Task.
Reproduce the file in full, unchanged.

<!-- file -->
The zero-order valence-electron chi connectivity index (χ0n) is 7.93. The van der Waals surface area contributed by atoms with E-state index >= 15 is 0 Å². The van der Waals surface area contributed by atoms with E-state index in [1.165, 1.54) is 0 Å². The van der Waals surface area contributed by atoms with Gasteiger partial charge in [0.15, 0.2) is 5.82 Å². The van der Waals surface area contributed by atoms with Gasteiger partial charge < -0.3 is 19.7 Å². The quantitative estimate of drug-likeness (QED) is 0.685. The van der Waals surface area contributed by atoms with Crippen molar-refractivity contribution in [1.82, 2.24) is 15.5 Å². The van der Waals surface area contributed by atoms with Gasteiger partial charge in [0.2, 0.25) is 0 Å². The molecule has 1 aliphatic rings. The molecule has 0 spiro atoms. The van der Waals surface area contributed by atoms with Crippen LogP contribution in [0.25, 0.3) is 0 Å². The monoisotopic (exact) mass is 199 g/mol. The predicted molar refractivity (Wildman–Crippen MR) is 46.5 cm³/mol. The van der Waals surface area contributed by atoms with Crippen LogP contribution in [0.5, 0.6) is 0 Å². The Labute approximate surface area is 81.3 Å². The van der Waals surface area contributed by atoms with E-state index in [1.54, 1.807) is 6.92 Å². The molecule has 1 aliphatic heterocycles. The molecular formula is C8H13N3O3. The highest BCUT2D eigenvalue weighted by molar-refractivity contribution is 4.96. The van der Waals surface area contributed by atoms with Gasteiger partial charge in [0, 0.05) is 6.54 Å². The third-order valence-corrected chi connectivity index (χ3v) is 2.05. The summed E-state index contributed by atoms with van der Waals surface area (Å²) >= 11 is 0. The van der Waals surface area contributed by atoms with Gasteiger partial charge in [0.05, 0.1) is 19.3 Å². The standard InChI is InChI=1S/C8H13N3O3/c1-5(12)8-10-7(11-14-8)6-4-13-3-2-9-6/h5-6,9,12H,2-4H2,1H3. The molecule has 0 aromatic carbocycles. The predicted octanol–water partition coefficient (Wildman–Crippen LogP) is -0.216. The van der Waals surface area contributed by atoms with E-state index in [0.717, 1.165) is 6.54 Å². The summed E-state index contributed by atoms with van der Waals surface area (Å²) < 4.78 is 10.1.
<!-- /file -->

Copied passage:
The zero-order valence-electron chi connectivity index (χ0n) is 7.93. The van der Waals surface area contributed by atoms with E-state index >= 15 is 0 Å². The van der Waals surface area contributed by atoms with E-state index in [1.165, 1.54) is 0 Å². The van der Waals surface area contributed by atoms with Gasteiger partial charge in [0.15, 0.2) is 5.82 Å². The van der Waals surface area contributed by atoms with Gasteiger partial charge < -0.3 is 19.7 Å². The quantitative estimate of drug-likeness (QED) is 0.685. The van der Waals surface area contributed by atoms with Crippen molar-refractivity contribution in [1.82, 2.24) is 15.5 Å². The van der Waals surface area contributed by atoms with Gasteiger partial charge in [0.2, 0.25) is 0 Å². The molecule has 1 aliphatic rings. The molecule has 0 spiro atoms. The van der Waals surface area contributed by atoms with Crippen LogP contribution in [0.25, 0.3) is 0 Å². The monoisotopic (exact) mass is 199 g/mol. The predicted molar refractivity (Wildman–Crippen MR) is 46.5 cm³/mol. The van der Waals surface area contributed by atoms with Crippen LogP contribution in [0.5, 0.6) is 0 Å². The Labute approximate surface area is 81.3 Å². The van der Waals surface area contributed by atoms with E-state index in [1.54, 1.807) is 6.92 Å². The molecule has 1 aliphatic heterocycles. The molecular formula is C8H13N3O3. The highest BCUT2D eigenvalue weighted by molar-refractivity contribution is 4.96. The van der Waals surface area contributed by atoms with Gasteiger partial charge in [0, 0.05) is 6.54 Å². The third-order valence-corrected chi connectivity index (χ3v) is 2.05. The summed E-state index contributed by atoms with van der Waals surface area (Å²) >= 11 is 0. The van der Waals surface area contributed by atoms with Gasteiger partial charge in [0.05, 0.1) is 19.3 Å². The standard InChI is InChI=1S/C8H13N3O3/c1-5(12)8-10-7(11-14-8)6-4-13-3-2-9-6/h5-6,9,12H,2-4H2,1H3. The molecule has 0 aromatic carbocycles. The predicted octanol–water partition coefficient (Wildman–Crippen LogP) is -0.216. The van der Waals surface area contributed by atoms with E-state index in [0.717, 1.165) is 6.54 Å². The summed E-state index contributed by atoms with van der Waals surface area (Å²) < 4.78 is 10.1.